plumeria the worst '-ism'

Our world of human conception, and behavior, is filled with a lot of ‘isms.’ Racism is one of the more incendiary isms. Use of the ‘ism’ is a grammatical trick that turns a noun into a verb. For example, the term race, in the context of ethnicity, is a noun. But, when ‘ism’ is applied, racism becomes the practice or teaching, the ‘world view,’ of a race, or a nation, or a community, or a family, in contrast to other races, nations, communities and families. Race is a static neutral thing while racism is an active comparative process.

There are literally hundreds of ‘isms.’ Consider the following short list of samples: atheism, secularism, capitalism, socialism, humanitarianism, totalitarianism, determinism, spiritualism, romanticism, monasticism, absenteeism, journalism, mechanism, magnetism and modernism, to name a very few. One of the worst ‘-ism’ words and one which informs human behavior in general is ‘imperialism.’ The word ‘imperialism’ is defined as ‘the extension or imposition of power, authority, or influence’ (Mirriam-Webster). And, ‘a state policy, practice, or advocacy of extending power and dominion, especially by direct territorial acquisition or by gaining political and economic control of other areas.’ (Britannica.com). Imperialism ‘has been common throughout recorded history.'(Wikipedia)

This extension or imposition of power, authority or influence is generally in the context of nations and land acquisition, but it can just as easily and perhaps more substantially be applied to every single person in relation to others, whether that ‘other’ is a single person or groups of people, large or small. A nation is a notion in the mind of the populace. A nation is built from the ground up, not top down. A large collection of people create a nation; a nation does not create a collection of people, although it can appear so in much the same way people create machines, which then become regulators of daily life. We become subordinate to the dominance of machines we ourselves have created.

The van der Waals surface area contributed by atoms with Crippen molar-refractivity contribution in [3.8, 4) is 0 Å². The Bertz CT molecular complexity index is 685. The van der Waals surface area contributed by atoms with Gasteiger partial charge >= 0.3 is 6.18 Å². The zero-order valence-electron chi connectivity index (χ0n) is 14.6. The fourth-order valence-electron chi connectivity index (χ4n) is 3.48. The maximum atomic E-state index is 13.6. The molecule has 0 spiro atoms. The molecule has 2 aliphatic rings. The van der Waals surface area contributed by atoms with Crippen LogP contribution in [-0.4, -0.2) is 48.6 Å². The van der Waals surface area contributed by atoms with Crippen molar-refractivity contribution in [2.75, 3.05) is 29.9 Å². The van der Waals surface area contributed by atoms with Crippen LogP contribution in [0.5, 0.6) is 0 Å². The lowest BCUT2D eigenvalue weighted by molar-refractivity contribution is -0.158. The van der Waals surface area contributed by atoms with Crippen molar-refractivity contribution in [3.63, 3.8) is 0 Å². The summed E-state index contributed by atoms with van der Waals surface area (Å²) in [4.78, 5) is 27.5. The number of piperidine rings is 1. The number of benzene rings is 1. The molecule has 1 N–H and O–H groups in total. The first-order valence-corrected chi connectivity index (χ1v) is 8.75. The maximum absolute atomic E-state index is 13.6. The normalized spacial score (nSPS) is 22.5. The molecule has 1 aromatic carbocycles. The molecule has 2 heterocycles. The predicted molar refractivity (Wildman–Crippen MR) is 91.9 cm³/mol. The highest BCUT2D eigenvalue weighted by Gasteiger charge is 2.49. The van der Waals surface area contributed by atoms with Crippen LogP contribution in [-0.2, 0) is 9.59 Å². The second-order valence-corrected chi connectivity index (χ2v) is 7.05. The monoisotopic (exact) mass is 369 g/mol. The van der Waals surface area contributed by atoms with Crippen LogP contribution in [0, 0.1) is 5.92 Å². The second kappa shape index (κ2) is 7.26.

The theme inherent in imperialism is domination. There are many ways in which one person or sets of persons, such as a gang, or a nation, dominate others. There are even religious scriptural passages that suggest and even encourage this notion of domination, and dominion.’The founders of the United States of North America (USNA) were astutely aware that every single citizen was potentially susceptible to strive towads domination and superiority. If domination is as old as recorded human history, it would be a rare person who is not influenced by the drive to be dominant, which requires the foil of a subordinate. The USNA Constitution is framed with words emphasizing the importance of limiting domination, within itself. And, yet, slavery, a pervasive practice of domination, was not initially prohibited in the USNA and, in fact, it took an internal war to make it so. The domination of the first peoples of the land by ‘settlers’ was an imperialistic domination. Such domination today would be considered a violation, and is in some ways prohibited.